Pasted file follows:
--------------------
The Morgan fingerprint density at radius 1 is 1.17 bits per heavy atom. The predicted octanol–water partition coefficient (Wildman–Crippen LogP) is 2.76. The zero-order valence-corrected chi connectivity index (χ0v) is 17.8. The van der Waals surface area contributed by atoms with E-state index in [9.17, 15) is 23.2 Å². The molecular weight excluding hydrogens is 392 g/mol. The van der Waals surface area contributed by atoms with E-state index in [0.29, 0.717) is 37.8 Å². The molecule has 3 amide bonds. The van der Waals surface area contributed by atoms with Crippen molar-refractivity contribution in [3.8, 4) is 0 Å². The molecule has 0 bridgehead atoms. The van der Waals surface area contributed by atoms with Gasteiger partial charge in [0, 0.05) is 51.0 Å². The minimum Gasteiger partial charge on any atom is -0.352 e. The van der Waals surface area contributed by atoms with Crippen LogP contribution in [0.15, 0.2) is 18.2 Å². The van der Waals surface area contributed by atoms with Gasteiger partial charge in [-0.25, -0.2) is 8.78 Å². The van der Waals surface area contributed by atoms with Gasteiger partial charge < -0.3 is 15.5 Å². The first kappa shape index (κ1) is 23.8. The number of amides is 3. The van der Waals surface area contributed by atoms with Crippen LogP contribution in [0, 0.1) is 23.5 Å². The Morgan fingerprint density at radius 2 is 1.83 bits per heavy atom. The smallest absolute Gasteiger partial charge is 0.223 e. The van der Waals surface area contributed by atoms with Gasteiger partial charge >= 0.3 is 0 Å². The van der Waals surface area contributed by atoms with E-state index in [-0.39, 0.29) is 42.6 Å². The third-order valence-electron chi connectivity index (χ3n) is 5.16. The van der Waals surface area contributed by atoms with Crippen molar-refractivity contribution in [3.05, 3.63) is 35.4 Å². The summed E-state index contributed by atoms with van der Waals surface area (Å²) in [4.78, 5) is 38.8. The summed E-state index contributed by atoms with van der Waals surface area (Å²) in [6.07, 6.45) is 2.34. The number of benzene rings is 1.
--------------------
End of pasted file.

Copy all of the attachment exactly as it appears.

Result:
The Morgan fingerprint density at radius 1 is 1.17 bits per heavy atom. The predicted octanol–water partition coefficient (Wildman–Crippen LogP) is 2.76. The zero-order valence-corrected chi connectivity index (χ0v) is 17.8. The van der Waals surface area contributed by atoms with E-state index in [9.17, 15) is 23.2 Å². The molecular weight excluding hydrogens is 392 g/mol. The van der Waals surface area contributed by atoms with E-state index in [0.29, 0.717) is 37.8 Å². The molecule has 3 amide bonds. The van der Waals surface area contributed by atoms with Crippen molar-refractivity contribution in [3.8, 4) is 0 Å². The molecule has 0 bridgehead atoms. The van der Waals surface area contributed by atoms with Gasteiger partial charge in [0, 0.05) is 51.0 Å². The minimum Gasteiger partial charge on any atom is -0.352 e. The van der Waals surface area contributed by atoms with Crippen LogP contribution in [0.15, 0.2) is 18.2 Å². The van der Waals surface area contributed by atoms with Gasteiger partial charge in [-0.25, -0.2) is 8.78 Å². The van der Waals surface area contributed by atoms with Gasteiger partial charge < -0.3 is 15.5 Å². The first kappa shape index (κ1) is 23.8. The number of amides is 3. The van der Waals surface area contributed by atoms with Crippen LogP contribution in [0, 0.1) is 23.5 Å². The Morgan fingerprint density at radius 2 is 1.83 bits per heavy atom. The smallest absolute Gasteiger partial charge is 0.223 e. The van der Waals surface area contributed by atoms with Gasteiger partial charge >= 0.3 is 0 Å². The van der Waals surface area contributed by atoms with E-state index in [-0.39, 0.29) is 42.6 Å². The third-order valence-electron chi connectivity index (χ3n) is 5.16. The van der Waals surface area contributed by atoms with Crippen molar-refractivity contribution in [3.05, 3.63) is 35.4 Å². The summed E-state index contributed by atoms with van der Waals surface area (Å²) in [4.78, 5) is 38.8. The summed E-state index contributed by atoms with van der Waals surface area (Å²) in [6.07, 6.45) is 2.34. The number of benzene rings is 1.